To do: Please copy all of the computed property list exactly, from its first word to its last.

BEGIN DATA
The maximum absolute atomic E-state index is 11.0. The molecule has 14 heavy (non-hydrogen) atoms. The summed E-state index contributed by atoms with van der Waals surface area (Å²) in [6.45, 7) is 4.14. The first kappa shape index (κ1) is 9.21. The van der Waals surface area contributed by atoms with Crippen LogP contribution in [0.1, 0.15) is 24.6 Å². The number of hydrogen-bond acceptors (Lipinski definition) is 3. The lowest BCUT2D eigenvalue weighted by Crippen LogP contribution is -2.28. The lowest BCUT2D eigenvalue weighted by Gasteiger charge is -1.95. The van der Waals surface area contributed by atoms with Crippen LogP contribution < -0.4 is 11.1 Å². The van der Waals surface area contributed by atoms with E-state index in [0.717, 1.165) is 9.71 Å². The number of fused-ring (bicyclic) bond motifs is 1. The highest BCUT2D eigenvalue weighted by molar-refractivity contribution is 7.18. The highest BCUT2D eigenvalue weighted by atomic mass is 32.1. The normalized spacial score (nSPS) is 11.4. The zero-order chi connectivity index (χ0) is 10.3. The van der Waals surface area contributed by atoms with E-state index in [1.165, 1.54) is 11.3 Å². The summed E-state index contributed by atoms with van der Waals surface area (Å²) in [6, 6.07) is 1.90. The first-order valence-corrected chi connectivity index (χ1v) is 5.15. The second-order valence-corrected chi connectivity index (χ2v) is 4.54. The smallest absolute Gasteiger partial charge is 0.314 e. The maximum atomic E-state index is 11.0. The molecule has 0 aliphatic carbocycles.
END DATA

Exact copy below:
The maximum absolute atomic E-state index is 11.0. The molecule has 14 heavy (non-hydrogen) atoms. The summed E-state index contributed by atoms with van der Waals surface area (Å²) in [6.45, 7) is 4.14. The first kappa shape index (κ1) is 9.21. The van der Waals surface area contributed by atoms with Crippen LogP contribution in [0.1, 0.15) is 24.6 Å². The number of hydrogen-bond acceptors (Lipinski definition) is 3. The lowest BCUT2D eigenvalue weighted by Crippen LogP contribution is -2.28. The lowest BCUT2D eigenvalue weighted by Gasteiger charge is -1.95. The van der Waals surface area contributed by atoms with Crippen LogP contribution < -0.4 is 11.1 Å². The van der Waals surface area contributed by atoms with E-state index in [0.717, 1.165) is 9.71 Å². The number of fused-ring (bicyclic) bond motifs is 1. The highest BCUT2D eigenvalue weighted by molar-refractivity contribution is 7.18. The highest BCUT2D eigenvalue weighted by atomic mass is 32.1. The normalized spacial score (nSPS) is 11.4. The zero-order chi connectivity index (χ0) is 10.3. The van der Waals surface area contributed by atoms with E-state index in [1.165, 1.54) is 11.3 Å². The summed E-state index contributed by atoms with van der Waals surface area (Å²) in [6, 6.07) is 1.90. The first-order valence-corrected chi connectivity index (χ1v) is 5.15. The second-order valence-corrected chi connectivity index (χ2v) is 4.54. The smallest absolute Gasteiger partial charge is 0.314 e. The maximum atomic E-state index is 11.0. The molecule has 0 aliphatic carbocycles.